Aid worker security 'fluid' after failed South Sudan coup

President Salva Kiir of South Sudan. Monday's alleged coup attempt to oust President Salva Kiir by opposing factions has affected humanitarian operations throughout South Sudan and forced the United Nations to limit personnel movement around the capital. Photo by: Al Jazeera English / CC BY-SA

For the first time since Monday’s alleged botched coup, the situation in South Sudan’s capital seems to have calmed down. Children are going to school and people are reporting to work — but aid groups remain cautious.

Armed clashes in Juba have claimed over 500 lives in the aftermath of an alleged attempt to oust President Salva Kiir by factions supporting his former vice president. The violence hampered some humanitarian operations and led the United Nations to limit personnel movement around the capital. U.N. agencies however did not consider evacuation or relocation, OCHA deputy head of mission Cathy Howard told Devex.

The U.N.’s focus has always been in the outlying areas of South Sudan, like in Jonglei state where there are reports of renewed tribal violence that often add to access problems by humanitarians to areas where aid is needed. So operations have not exactly been suspended, but Howard explained that with the displacement caused by the fighting in the capital, an assessment will be carried out in Juba as soon as it’s safe to do so.

How soon this will be however remains to be seen.

Cynthia Lee, spokesperson for the International Committee of the Red Cross in the South Sudanese capital, said the situation is still fluid, and it’s difficult to follow a business-as-usual approach.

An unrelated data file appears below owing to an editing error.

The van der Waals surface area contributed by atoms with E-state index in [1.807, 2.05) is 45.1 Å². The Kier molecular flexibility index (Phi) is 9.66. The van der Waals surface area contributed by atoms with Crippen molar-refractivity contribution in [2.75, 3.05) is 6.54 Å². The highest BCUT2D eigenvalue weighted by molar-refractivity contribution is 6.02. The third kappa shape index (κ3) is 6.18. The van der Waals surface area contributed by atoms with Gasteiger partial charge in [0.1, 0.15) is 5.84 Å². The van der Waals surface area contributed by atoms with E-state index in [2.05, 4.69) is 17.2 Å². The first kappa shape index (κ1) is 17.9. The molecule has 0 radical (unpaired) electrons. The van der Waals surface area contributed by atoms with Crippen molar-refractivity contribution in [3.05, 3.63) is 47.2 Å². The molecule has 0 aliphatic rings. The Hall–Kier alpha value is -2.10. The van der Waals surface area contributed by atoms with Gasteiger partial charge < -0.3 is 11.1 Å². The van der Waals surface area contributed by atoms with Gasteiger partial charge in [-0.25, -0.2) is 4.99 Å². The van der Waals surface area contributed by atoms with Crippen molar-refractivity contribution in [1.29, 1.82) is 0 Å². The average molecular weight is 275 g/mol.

“The fighting in Juba has left hundreds in urgent need of medical care, especially those wounded by the fighting. Thousands of civilians, including women and children, have fled their homes in search of safety, taking very little with them. Some may be going home, but some displaced by the fighting may also be too scared,” she told Devex.

The violence has also limited the ICRC’s normal operations, but Lee said they were still able to deliver some “badly needed medical assistance” with the help of the South Sudan Red Cross. The insecurity however had led the organization to be “extremely vigilant” over their staff members’ security.

“We are currently reviewing our setup in the country and will adapt ourselves to the situation as it unfolds,” she said.

The recent failed coup underscores the country’s political fragility. And while it may not be surprising for a very young nation such as South Sudan, it raises serious concerns over the country’s development prospects.

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About the author

  • Jenny Lei Ravelo

    Jenny Lei Ravelo is a Devex Senior Reporter based in Manila. She covers global health, with a particular focus on the World Health Organization, and other development and humanitarian aid trends in Asia Pacific. Prior to Devex, she wrote for ABS-CBN, one of the largest broadcasting networks in the Philippines, and was a copy editor for various international scientific journals. She received her journalism degree from the University of Santo Tomas.